If you think about it, this makes total sense! Most people tend to manage their money and bills on their own time while also tending to align their “spend” (eg. paying bills, grocery shopping, etc) based on when they get paid which happens during a week day in most cases.
Key takeaway: Give people easy to use mobile first tools and options they so that they can give on their own terms.
4) Digital Giving by Hour of Day
40% of gifts come in between the hours of 9am and 2pm, which means that 60% of gifts come in early in the morning or late at night! Over 28% is given between 10pm and 7am?—?the “late hours” of the night.
Similar to giving by day-of-week, giving by hour-of-day tells us that people like to give when it’s right for them.
Perhaps donors are watching sermons late at night or reading a bible study and feel a call to give. Or they may just be working on their finances after a long day at work and with family.
Key takeaway: When you enable options for donors to give on their own terms, you open up more giving opportunities.
5) Digital Giving by Source
Mobile leads the charge when it comes to the way people prefer to give. 57% of giving across the Tithe.ly platform happened through the native iOS and Android app.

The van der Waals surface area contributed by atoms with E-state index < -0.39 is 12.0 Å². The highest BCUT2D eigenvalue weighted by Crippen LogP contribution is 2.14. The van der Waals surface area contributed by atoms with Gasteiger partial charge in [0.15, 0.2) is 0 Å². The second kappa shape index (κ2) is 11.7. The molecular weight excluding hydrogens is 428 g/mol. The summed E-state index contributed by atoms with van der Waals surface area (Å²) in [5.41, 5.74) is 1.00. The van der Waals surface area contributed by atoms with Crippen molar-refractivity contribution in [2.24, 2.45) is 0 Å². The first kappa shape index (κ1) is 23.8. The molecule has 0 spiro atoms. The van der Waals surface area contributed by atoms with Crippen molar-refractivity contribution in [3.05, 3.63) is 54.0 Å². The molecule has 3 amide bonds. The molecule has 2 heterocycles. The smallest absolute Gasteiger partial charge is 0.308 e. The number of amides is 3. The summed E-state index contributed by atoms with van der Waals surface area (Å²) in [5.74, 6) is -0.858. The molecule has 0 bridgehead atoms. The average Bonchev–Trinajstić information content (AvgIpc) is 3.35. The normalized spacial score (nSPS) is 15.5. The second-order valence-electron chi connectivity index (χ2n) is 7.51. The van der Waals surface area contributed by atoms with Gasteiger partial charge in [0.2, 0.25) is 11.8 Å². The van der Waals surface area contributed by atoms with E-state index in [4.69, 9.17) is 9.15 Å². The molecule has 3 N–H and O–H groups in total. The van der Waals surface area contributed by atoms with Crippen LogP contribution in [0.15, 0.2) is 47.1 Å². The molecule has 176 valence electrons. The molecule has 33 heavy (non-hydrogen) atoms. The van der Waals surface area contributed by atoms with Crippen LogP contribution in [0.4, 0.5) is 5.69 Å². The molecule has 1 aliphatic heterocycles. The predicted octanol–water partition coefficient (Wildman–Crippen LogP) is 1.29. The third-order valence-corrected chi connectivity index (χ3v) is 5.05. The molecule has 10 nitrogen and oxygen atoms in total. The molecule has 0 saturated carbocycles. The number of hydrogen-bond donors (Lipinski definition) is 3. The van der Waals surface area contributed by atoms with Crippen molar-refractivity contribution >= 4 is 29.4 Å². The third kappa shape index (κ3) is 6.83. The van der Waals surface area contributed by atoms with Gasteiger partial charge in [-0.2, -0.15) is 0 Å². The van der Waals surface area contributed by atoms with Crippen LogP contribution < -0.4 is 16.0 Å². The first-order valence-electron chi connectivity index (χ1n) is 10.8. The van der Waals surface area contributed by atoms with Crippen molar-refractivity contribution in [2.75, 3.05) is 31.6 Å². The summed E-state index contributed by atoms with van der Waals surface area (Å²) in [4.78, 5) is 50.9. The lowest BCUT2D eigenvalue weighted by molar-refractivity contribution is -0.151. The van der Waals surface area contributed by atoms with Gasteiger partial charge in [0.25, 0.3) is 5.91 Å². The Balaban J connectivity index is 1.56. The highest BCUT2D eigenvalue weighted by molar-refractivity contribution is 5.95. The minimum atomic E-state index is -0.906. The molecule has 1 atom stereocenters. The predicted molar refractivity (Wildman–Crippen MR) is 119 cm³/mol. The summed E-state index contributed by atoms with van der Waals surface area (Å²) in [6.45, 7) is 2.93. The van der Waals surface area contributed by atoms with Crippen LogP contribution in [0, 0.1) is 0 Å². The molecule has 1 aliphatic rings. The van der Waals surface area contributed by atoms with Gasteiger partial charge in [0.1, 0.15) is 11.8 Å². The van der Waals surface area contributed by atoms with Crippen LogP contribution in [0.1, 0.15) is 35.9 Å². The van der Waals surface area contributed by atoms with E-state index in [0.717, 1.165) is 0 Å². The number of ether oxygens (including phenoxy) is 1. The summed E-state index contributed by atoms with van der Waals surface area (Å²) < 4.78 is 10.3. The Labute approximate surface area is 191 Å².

The ability to store your card or bank account, track your personal giving, setup and manage recurring giving and other little benefits make app-based mobile giving the easiest way to give, hands down. In fact, when setup, it’s so easy that you can give in just 2-clicks using our QuickGive™ feature.
Of course, if you take mobile, text and web together, it’s clear to see that people, when given the opportunity, love digital giving! I mean, who carries checks or cash anymore? 🙂
Key takeaway: Give people digital options that include app, text, and web. Just text, or just app, or just web won’t cut it.
6) Digital Giving by Gift Size
Some may think digital giving is mostly for small gifts and that those who give large amounts still choose to use checks as their preferred means of delivering the funds, but the data shows that isn’t the case.
Over 80% of gifts processed on Tithe.ly were over $100, with 33% above $500, and 18% of the gifts processed on Tithe.ly were over $1000!
Key takeaway: People are no longer afraid to process transactions, big or small, through digital options.
7) Recurring vs. One-time Digital Giving
13% gifts given were done through “recurring giving” where an individual decides to setup an auto-pay gift that happens weekly, twice a month, or monthly, while 87% of digital gifts processed were one-time.
An interesting contrast is that we see many churches using Tithe.ly with over 50% of their giving coming in through auto recurring gifts. The key difference is that these churches educate members on the option to setup auto recurring giving and show the impact of that type of giving on the work of the church in the community.